Columbia University – Center for Infection and Immunity has seriously upped the ante on the initial microbe discovery project in Myalgic Encephalomyelitis/Chronic Fatigue Syndrome. Their rigorous new study could point the way to diagnostic tests, and even treatments – but first they need the funds to complete the work.
The current project at the CII at Columbia University in New York is called ‘Microbial Discovery and Immunity in ME/CFS’. The team has published research showing the immune system of patients who have recently developed ME/CFS look markedly different from those who have been ill for much longer. That immune signature work was partially supported by the Chronic Fatigue Initiative, who have also funded CII studies into pathogen discovery, metabolomics, proteomics, epigenetic analysis and immune profiling. There has been a wealth of investigation in process at CII – not to mention their other collaborative work in progress.
Comprehensive deep diving
The study intends to test the hypothesis that ME/CFS cases and controls have different bacterial, fungal or viral microflora in the oropharynx (mouth and throat regions), lower gastrointestinal tract (gut) and blood in a massive, well-powered study.
This will be the first ME/CFS study to look at the microbiome over time. They are collecting stool and saliva at four different times over the course of a year, allowing the researchers to see if the changes in microbiome and immune system are related to changes in symptoms over time. Blood is also collected at the first and last time points.
All ME/CFS cases have been carefully diagnosed and meet both Fukuda criteria and the stricter Canadian criteria. The study will have 125 ME/CFS patients and 125 healthy matched controls.
[pullquote align=”left” cite=”” link=”” color=”” class=”” size=””]The CII only have the funding to rigorously collect, organize and store samples. They have NO funding to test and analyze the samples – which will generate a colossal amount of data from a large and carefully diagnosed, representative group of patients. If they get the funding they intend to do any or all of the following testing and analysis.[/pullquote]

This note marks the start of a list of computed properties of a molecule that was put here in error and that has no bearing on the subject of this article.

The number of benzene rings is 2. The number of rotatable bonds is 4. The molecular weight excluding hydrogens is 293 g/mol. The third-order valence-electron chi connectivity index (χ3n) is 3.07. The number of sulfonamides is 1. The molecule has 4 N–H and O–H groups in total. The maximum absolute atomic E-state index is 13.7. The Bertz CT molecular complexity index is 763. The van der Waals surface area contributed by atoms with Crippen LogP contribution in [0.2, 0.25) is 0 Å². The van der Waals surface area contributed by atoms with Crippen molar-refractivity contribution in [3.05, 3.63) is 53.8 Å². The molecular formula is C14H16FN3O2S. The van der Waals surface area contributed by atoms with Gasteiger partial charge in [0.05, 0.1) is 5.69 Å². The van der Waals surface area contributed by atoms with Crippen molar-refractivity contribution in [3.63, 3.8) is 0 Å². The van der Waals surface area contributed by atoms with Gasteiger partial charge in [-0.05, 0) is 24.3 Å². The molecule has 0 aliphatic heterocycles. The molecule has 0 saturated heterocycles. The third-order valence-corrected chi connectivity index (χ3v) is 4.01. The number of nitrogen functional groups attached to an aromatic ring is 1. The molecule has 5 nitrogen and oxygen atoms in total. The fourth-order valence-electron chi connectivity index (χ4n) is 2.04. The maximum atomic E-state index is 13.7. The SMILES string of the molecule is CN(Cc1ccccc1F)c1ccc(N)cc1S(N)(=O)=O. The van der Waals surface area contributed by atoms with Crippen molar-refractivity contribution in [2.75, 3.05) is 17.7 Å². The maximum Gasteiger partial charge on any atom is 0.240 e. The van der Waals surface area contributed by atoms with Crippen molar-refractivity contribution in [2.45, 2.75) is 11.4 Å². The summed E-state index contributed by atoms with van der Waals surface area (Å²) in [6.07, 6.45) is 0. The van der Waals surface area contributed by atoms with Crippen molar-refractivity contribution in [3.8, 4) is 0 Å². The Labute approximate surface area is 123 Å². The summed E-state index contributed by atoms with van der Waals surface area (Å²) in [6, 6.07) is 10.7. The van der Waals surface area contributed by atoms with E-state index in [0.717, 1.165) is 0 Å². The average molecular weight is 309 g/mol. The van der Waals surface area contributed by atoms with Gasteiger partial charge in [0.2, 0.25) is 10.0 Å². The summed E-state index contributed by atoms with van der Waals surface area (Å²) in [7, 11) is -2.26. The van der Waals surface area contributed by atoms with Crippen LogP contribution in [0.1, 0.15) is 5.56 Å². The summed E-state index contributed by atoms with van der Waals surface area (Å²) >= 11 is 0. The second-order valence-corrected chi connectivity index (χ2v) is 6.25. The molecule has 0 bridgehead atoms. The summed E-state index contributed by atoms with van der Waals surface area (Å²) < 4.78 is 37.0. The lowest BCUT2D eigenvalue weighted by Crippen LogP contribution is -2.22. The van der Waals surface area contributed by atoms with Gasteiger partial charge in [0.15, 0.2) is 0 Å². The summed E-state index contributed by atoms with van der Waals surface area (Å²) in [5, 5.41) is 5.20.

First off, the CII plans to investigate the human microbiome as it relates to ME/CFS, to determine how bacteria, fungi, viruses – and the immune response to them – contribute to the disease.
They will use high-tech methods to identify and quantify all the different bacteria (bacteriome), fungi (mycobiome) and viruses (virome) in each person’s gut and mouth/throat microbiome, effectively creating a map of each person’s microbiome. This alone is a huge undertaking in order to identify potential triggers of immune response and or metabolic problems.
The team then intends to apply a series of even more new technologies to test the blood for proteins, metabolites and immune markers to tease out what’s going wrong in people with ME/CFS.
VirCapSeq-VERT is the Virome-Capture-Sequencing platform for Vertebrate viruses. This is powerful new technology invented by CII and hailed by Scientific American as one of the “world changing ideas” of 2015. It is a system to broadly screen for all viral infections in vertebrates, including humans. This test increases viral matches from 100 to 10,000-fold compared with conventional high-throughput tests.
This testing identifies any virus that has ever been found to be in a person – 1.7 million agents are reported to be tapped through this testing. This work would clearly increase the yield of viruses detected in people with ME/CFS.
Proteomics, is the large-scale study of proteins in the blood, which gives researchers a protein ‘signature ’. By looking at all the proteins in the blood, rather than just focusing on a few, researchers get a much fuller picture of what’s going on, or wrong, in the body.